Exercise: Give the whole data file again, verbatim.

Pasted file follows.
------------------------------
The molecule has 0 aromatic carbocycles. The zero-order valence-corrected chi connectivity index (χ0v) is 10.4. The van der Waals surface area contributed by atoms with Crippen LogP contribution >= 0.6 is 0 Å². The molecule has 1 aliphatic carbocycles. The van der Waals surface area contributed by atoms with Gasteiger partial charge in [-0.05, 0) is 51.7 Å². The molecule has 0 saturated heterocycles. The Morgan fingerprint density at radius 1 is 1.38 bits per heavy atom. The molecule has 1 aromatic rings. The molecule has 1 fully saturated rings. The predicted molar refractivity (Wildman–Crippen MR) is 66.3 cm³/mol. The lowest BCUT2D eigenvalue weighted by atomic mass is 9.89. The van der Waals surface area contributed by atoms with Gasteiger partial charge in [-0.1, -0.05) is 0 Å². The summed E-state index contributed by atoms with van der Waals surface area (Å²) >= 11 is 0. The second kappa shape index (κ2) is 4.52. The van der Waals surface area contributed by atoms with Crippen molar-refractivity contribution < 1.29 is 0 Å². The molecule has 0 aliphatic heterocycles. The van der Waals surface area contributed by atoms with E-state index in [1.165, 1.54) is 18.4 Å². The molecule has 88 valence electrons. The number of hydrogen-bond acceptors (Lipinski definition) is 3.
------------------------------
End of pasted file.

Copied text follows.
The molecule has 0 aromatic carbocycles. The zero-order valence-corrected chi connectivity index (χ0v) is 10.4. The van der Waals surface area contributed by atoms with Crippen LogP contribution >= 0.6 is 0 Å². The molecule has 1 aliphatic carbocycles. The van der Waals surface area contributed by atoms with Gasteiger partial charge in [-0.05, 0) is 51.7 Å². The molecule has 0 saturated heterocycles. The Morgan fingerprint density at radius 1 is 1.38 bits per heavy atom. The molecule has 1 aromatic rings. The molecule has 1 fully saturated rings. The predicted molar refractivity (Wildman–Crippen MR) is 66.3 cm³/mol. The lowest BCUT2D eigenvalue weighted by atomic mass is 9.89. The van der Waals surface area contributed by atoms with Gasteiger partial charge in [-0.1, -0.05) is 0 Å². The summed E-state index contributed by atoms with van der Waals surface area (Å²) >= 11 is 0. The second kappa shape index (κ2) is 4.52. The van der Waals surface area contributed by atoms with Crippen molar-refractivity contribution < 1.29 is 0 Å². The molecule has 0 aliphatic heterocycles. The van der Waals surface area contributed by atoms with E-state index in [1.165, 1.54) is 18.4 Å². The molecule has 88 valence electrons. The number of hydrogen-bond acceptors (Lipinski definition) is 3.